Industry officials last Wednesday accused the Commodity Futures Trading Commission (CFTC) of rushing the rulemaking process under the Dodd-FrankWall Street Reform Act, and said the proposed rules issued so far are too prescriptive.
“It’s in the best interests of the market to allow as much a grace period as possible to make sure regulations are done right and don’t have unintended consequences,” Greg Mocek, partner with Cadwalader, Wickersham & Taft and former director of enforcement at the CFTC, said at GasMart 2011 in Chicago.
“I think what is currently proposed by Congress [extending Dodd-Frank implementation until end of 2012] would be a good timeframe,” he told NGI.
While CFTC has indicated that it wants to have the final rules out by year-end, “I think it will be the end of 2012 before the thing is truly operating,”said Paul Cusenza, CEO of Nodal Exchange LLC. He sees implementation being delayed until the end of 2012 even without legislation being passed to extend the current July 15 deadline for completing the rules.
HR 1573, which would postpone implementation of Dodd-Frank until the end of 2012, was approved by the House Agriculture Committee earlier this month, and the House Financial Services Committee is expected to take up the bill on May 24.
Testifying before a Senate Appropriations subcommittee earlier this month, CFTC Chairman Gary Gensler said a “delay…would put the American public at risk of markets that are still dark by and large” and unregulated (see NGI, May 9). Gensler said he doubted that many people would benefit from postponing implementation of Dodd-Frank, with the exception of some in the financial community, which “rationally would like a darker market.”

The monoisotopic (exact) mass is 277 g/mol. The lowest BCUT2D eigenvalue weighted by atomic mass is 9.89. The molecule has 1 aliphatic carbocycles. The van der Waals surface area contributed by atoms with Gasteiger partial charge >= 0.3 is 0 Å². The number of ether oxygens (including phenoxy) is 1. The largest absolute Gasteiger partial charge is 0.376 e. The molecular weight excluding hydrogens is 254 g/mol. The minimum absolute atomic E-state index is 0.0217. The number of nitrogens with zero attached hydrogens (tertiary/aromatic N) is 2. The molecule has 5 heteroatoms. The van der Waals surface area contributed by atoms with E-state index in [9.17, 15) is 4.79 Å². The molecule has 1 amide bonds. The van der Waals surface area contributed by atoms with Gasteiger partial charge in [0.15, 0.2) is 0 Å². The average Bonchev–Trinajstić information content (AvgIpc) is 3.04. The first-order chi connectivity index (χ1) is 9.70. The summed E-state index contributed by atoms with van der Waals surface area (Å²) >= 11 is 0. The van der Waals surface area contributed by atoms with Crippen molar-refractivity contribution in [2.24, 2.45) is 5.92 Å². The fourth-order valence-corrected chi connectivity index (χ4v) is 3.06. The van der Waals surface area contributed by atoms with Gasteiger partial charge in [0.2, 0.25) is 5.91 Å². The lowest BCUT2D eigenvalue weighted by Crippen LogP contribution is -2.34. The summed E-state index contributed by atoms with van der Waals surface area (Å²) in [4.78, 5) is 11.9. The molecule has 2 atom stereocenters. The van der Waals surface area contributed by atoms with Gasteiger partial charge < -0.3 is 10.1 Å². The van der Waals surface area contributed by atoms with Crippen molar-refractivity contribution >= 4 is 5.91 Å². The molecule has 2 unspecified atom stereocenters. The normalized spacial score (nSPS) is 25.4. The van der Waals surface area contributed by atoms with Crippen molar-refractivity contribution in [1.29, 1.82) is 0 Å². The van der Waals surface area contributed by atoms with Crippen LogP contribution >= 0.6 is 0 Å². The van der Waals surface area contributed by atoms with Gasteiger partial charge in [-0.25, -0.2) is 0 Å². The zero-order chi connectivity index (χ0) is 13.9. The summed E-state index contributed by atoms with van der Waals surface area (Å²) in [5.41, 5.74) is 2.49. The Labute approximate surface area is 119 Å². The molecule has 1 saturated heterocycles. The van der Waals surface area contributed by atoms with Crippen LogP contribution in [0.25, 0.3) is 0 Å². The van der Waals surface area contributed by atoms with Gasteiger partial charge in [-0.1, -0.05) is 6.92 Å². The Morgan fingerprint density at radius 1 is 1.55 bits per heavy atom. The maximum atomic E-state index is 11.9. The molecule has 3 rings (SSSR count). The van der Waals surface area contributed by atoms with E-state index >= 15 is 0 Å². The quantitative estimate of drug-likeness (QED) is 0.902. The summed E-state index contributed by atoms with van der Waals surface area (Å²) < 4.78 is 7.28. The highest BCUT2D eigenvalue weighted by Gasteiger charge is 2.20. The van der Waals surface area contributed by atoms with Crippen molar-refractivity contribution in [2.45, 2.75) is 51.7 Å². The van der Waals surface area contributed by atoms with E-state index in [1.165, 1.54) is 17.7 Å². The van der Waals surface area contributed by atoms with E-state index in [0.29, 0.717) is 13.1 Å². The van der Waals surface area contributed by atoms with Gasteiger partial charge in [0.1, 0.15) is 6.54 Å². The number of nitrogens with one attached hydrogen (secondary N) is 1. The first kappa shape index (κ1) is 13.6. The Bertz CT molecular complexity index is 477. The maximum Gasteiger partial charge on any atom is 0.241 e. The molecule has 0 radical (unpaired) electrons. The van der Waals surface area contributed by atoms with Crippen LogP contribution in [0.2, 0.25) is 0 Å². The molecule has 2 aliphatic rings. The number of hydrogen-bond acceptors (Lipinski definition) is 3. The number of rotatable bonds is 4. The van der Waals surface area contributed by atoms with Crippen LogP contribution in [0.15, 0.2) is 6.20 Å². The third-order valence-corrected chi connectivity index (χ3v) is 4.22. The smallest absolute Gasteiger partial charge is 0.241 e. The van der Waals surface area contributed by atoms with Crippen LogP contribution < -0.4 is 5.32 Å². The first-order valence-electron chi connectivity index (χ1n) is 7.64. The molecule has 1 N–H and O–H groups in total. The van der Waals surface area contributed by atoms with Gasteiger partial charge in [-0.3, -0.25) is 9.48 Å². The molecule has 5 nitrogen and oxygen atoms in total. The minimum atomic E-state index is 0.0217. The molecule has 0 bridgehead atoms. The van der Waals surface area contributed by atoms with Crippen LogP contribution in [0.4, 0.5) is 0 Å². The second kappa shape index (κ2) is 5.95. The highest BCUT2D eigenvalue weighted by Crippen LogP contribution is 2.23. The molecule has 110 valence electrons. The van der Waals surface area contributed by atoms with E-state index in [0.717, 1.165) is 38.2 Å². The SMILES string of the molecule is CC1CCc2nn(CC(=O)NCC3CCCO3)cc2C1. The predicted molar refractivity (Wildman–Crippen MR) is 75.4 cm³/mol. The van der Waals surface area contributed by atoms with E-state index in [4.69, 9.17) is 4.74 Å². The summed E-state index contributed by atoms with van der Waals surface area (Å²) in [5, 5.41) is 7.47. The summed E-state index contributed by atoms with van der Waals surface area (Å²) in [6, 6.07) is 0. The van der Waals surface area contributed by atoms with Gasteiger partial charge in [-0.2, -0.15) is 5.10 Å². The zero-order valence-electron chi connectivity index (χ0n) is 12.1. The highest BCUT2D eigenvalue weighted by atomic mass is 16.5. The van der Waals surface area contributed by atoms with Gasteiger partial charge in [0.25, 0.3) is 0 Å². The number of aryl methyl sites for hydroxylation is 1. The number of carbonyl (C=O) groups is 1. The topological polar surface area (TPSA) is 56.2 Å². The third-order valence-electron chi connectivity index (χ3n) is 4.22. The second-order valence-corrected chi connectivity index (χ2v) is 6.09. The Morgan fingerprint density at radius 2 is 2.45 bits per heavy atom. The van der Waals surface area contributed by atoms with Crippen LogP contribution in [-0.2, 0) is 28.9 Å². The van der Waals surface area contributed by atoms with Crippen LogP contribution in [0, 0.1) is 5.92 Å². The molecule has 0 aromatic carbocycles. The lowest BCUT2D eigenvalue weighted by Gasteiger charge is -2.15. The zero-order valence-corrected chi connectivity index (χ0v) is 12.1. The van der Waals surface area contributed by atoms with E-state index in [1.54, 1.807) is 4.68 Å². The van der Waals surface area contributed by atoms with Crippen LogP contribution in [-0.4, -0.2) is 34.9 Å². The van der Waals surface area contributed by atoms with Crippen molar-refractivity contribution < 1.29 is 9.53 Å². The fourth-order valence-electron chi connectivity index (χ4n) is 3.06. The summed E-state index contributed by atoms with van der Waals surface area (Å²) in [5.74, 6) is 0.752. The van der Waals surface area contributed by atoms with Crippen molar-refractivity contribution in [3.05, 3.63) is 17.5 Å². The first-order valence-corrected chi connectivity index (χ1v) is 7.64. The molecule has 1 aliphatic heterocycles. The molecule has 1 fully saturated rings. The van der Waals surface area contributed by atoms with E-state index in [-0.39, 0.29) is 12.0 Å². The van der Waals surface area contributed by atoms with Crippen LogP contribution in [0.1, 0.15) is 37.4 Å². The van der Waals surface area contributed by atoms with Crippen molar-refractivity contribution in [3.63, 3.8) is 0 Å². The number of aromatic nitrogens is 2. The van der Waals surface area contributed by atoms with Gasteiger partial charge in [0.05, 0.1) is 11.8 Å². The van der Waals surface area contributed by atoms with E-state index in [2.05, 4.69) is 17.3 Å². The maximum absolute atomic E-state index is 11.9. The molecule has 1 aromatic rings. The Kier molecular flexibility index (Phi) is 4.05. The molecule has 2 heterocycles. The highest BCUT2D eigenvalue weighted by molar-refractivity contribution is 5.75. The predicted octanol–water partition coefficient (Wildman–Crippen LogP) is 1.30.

While the CFTC likes to think of itself as a principles-based regulator, its Dodd-Frank proposed rules were criticized for being prescriptive. “You’re in an environment where there are prescriptive rules and regulations on everything you do,” Mocek said.
CFTC’s proposed rules “are totally overly prescriptive,” said Jerry Putnam, CEO of TruMarx Data Partners. The proposed rules will result in “harmful consequences” in the market, and “those unintended consequences are going to be enormous,” he noted.
Putnam believes that many of the rules are in conflict, and “at some point there will have to be changes” made.
“There is no doubt…a fair number of prescriptive regulations in Dodd-Frank,” Mocek said. “The regulatory environment has gone through a sea change as a result of Dodd-Frank, and you’ll see a fair amount of costs imposed upon everyone operating” in the multi-trillion dollar swaps market, he said.
“I think that some of the rules are in fact more prescriptive than what the Dodd-Frank Act prescribed,” Cusenza said. One example is the proposed rule related to the price discovery function, he said.
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